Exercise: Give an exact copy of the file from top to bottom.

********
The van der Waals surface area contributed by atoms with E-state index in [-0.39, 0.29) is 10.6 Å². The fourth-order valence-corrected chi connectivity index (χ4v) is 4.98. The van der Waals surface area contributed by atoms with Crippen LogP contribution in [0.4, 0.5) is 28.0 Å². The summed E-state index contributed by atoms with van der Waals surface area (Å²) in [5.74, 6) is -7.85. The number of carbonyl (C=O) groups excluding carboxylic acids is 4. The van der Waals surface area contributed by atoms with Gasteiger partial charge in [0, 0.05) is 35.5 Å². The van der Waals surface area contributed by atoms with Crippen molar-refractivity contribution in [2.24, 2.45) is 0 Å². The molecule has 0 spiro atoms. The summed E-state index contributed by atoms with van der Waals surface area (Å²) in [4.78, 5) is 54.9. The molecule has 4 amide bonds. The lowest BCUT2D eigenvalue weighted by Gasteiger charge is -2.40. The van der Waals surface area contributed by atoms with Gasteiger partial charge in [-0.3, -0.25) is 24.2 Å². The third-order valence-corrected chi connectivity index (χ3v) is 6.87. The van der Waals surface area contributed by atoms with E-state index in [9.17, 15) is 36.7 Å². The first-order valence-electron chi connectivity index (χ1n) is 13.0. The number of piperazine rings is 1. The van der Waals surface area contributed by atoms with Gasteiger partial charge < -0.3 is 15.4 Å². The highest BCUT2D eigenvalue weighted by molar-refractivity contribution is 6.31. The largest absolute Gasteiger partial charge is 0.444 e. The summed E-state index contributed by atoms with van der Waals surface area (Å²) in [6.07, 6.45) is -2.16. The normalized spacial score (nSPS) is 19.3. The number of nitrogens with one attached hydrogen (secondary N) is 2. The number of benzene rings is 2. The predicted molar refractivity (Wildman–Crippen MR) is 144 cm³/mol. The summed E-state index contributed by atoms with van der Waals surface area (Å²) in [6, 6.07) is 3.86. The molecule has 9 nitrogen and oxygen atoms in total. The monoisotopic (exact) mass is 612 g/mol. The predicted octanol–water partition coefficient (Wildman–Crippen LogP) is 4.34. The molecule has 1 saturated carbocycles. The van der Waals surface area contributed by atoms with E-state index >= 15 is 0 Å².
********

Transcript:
The van der Waals surface area contributed by atoms with E-state index in [-0.39, 0.29) is 10.6 Å². The fourth-order valence-corrected chi connectivity index (χ4v) is 4.98. The van der Waals surface area contributed by atoms with Crippen LogP contribution in [0.4, 0.5) is 28.0 Å². The summed E-state index contributed by atoms with van der Waals surface area (Å²) in [5.74, 6) is -7.85. The number of carbonyl (C=O) groups excluding carboxylic acids is 4. The van der Waals surface area contributed by atoms with Gasteiger partial charge in [0, 0.05) is 35.5 Å². The van der Waals surface area contributed by atoms with Crippen molar-refractivity contribution in [2.24, 2.45) is 0 Å². The molecule has 0 spiro atoms. The summed E-state index contributed by atoms with van der Waals surface area (Å²) in [4.78, 5) is 54.9. The molecule has 4 amide bonds. The lowest BCUT2D eigenvalue weighted by Gasteiger charge is -2.40. The van der Waals surface area contributed by atoms with Gasteiger partial charge in [-0.3, -0.25) is 24.2 Å². The third-order valence-corrected chi connectivity index (χ3v) is 6.87. The van der Waals surface area contributed by atoms with E-state index in [9.17, 15) is 36.7 Å². The first-order valence-electron chi connectivity index (χ1n) is 13.0. The number of piperazine rings is 1. The van der Waals surface area contributed by atoms with Gasteiger partial charge < -0.3 is 15.4 Å². The highest BCUT2D eigenvalue weighted by molar-refractivity contribution is 6.31. The largest absolute Gasteiger partial charge is 0.444 e. The summed E-state index contributed by atoms with van der Waals surface area (Å²) in [6.07, 6.45) is -2.16. The normalized spacial score (nSPS) is 19.3. The number of nitrogens with one attached hydrogen (secondary N) is 2. The number of benzene rings is 2. The predicted molar refractivity (Wildman–Crippen MR) is 144 cm³/mol. The summed E-state index contributed by atoms with van der Waals surface area (Å²) in [6, 6.07) is 3.86. The molecule has 9 nitrogen and oxygen atoms in total. The monoisotopic (exact) mass is 612 g/mol. The predicted octanol–water partition coefficient (Wildman–Crippen LogP) is 4.34. The molecule has 1 saturated carbocycles. The van der Waals surface area contributed by atoms with E-state index >= 15 is 0 Å².